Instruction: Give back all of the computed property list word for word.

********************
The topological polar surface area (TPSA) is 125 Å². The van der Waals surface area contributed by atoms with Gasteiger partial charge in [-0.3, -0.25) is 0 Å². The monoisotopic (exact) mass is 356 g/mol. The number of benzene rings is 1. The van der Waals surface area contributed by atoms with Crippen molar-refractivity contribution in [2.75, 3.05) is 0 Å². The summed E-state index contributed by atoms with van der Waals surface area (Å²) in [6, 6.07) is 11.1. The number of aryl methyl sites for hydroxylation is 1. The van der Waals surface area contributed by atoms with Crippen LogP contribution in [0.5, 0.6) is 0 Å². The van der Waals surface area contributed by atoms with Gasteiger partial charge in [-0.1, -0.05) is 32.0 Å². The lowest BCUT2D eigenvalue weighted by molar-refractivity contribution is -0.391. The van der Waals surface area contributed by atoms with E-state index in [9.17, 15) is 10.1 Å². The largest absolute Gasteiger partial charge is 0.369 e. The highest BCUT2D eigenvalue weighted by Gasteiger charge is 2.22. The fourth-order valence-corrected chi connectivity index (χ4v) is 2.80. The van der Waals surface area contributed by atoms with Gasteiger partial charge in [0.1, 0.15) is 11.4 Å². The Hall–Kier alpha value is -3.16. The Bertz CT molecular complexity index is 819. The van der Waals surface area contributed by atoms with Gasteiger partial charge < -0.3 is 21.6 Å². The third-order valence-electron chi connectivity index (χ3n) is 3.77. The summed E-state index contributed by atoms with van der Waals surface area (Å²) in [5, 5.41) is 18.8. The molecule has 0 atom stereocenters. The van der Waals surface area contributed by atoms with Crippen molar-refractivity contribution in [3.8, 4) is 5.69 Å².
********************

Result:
The topological polar surface area (TPSA) is 125 Å². The van der Waals surface area contributed by atoms with Gasteiger partial charge in [-0.3, -0.25) is 0 Å². The monoisotopic (exact) mass is 356 g/mol. The number of benzene rings is 1. The van der Waals surface area contributed by atoms with Crippen molar-refractivity contribution in [2.75, 3.05) is 0 Å². The summed E-state index contributed by atoms with van der Waals surface area (Å²) in [6, 6.07) is 11.1. The number of aryl methyl sites for hydroxylation is 1. The van der Waals surface area contributed by atoms with Crippen LogP contribution in [0.5, 0.6) is 0 Å². The van der Waals surface area contributed by atoms with Gasteiger partial charge in [-0.1, -0.05) is 32.0 Å². The lowest BCUT2D eigenvalue weighted by molar-refractivity contribution is -0.391. The van der Waals surface area contributed by atoms with E-state index in [9.17, 15) is 10.1 Å². The largest absolute Gasteiger partial charge is 0.369 e. The highest BCUT2D eigenvalue weighted by Gasteiger charge is 2.22. The fourth-order valence-corrected chi connectivity index (χ4v) is 2.80. The van der Waals surface area contributed by atoms with Gasteiger partial charge in [0.1, 0.15) is 11.4 Å². The Hall–Kier alpha value is -3.16. The Bertz CT molecular complexity index is 819. The van der Waals surface area contributed by atoms with Gasteiger partial charge < -0.3 is 21.6 Å². The third-order valence-electron chi connectivity index (χ3n) is 3.77. The summed E-state index contributed by atoms with van der Waals surface area (Å²) in [5, 5.41) is 18.8. The molecule has 0 atom stereocenters. The van der Waals surface area contributed by atoms with Crippen molar-refractivity contribution in [3.8, 4) is 5.69 Å².